createTask1_TaskProperties1.SendEmailNotification = true;
        }
        public Guid createTask1_TaskId1 = default(System.Guid);
        public SPWorkflowTaskProperties createTask1_TaskProperties1 = new Microsoft.SharePoint.Workflow.SPWorkflowTaskProperties();

         }
}
 
Testing the workflow
Now, I have already covered Deploy, Run, Debug, in my previous blogpost, so I won’t waste too much breath on that here. So let us dive straight into “”Enjoy””.
1. Create a new list.
2. Go to List settings, and associate an instance of the Roll Of Dice workflow to that list.
3. Add an item in there
4. Run the workflow you created in #2 above.

Now when I “”win””, i.e. get a value > 3, here is what I get for my Task.

Workflow templates for Visual Studio 2005

Creating MOSS workflows in VS2005 can be cumbersome.  Whist in VS2008 there’s a useful Wizard to take the pain out of creating custom workflows, in VS2005 you need to complete a number of manual processes.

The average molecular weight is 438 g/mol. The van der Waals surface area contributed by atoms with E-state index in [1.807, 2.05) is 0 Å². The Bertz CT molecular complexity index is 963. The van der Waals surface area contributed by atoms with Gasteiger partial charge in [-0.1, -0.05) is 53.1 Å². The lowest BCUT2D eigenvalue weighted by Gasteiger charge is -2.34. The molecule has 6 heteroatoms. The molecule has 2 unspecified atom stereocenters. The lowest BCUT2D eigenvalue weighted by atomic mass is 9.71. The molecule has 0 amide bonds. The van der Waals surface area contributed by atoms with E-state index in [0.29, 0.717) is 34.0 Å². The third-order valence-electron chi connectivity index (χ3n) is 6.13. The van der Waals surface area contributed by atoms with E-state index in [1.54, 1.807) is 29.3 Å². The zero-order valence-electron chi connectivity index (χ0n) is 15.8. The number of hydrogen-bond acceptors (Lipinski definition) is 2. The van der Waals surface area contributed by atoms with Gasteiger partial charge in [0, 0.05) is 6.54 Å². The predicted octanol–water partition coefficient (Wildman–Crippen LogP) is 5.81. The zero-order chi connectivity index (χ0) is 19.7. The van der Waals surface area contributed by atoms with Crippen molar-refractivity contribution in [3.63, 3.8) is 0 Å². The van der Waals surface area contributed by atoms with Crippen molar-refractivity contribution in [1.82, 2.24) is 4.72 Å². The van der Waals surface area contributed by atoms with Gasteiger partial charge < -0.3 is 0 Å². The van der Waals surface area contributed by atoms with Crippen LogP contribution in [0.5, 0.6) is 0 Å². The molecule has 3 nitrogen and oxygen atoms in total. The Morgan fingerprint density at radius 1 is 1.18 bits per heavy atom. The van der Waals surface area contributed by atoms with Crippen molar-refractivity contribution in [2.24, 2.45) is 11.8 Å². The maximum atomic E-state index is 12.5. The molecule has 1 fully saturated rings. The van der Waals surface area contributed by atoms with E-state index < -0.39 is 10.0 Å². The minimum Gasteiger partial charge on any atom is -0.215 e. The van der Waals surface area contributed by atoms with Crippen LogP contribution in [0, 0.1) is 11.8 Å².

To help move things along, a similar template project has been initiated for developers using VS2005.  The full details can be found on the CodePlex website ….http://www.codeplex.com/wss3workflow

Removing orphaned site collections from a content database

While deleting a large site collection on the Ver environment the process timed out. This resulted in the site collection being unavailable through a browser but still being listed in the site collection list in Central Admin. However, it was not possible to select the site collection in Central Admin to delete it. Also the command ‘stsadm -enumsites’ reported the following when it came to that site collection:
<Site Error=”The system cannot find the path specified. (Exception from HRESULT: 0x80070003)” />
IISRESET did not fix the problem
The solution was to dettach and reattach the content database from the web application.
Central Admin > Application Mgmt > Content Databases
Select the web application
Open the content database
Make a note of the DB name and the warning and maximum site values
Delete the content database
Add a content database with the values previously recorded
The site collection should no longer be listed in the web application.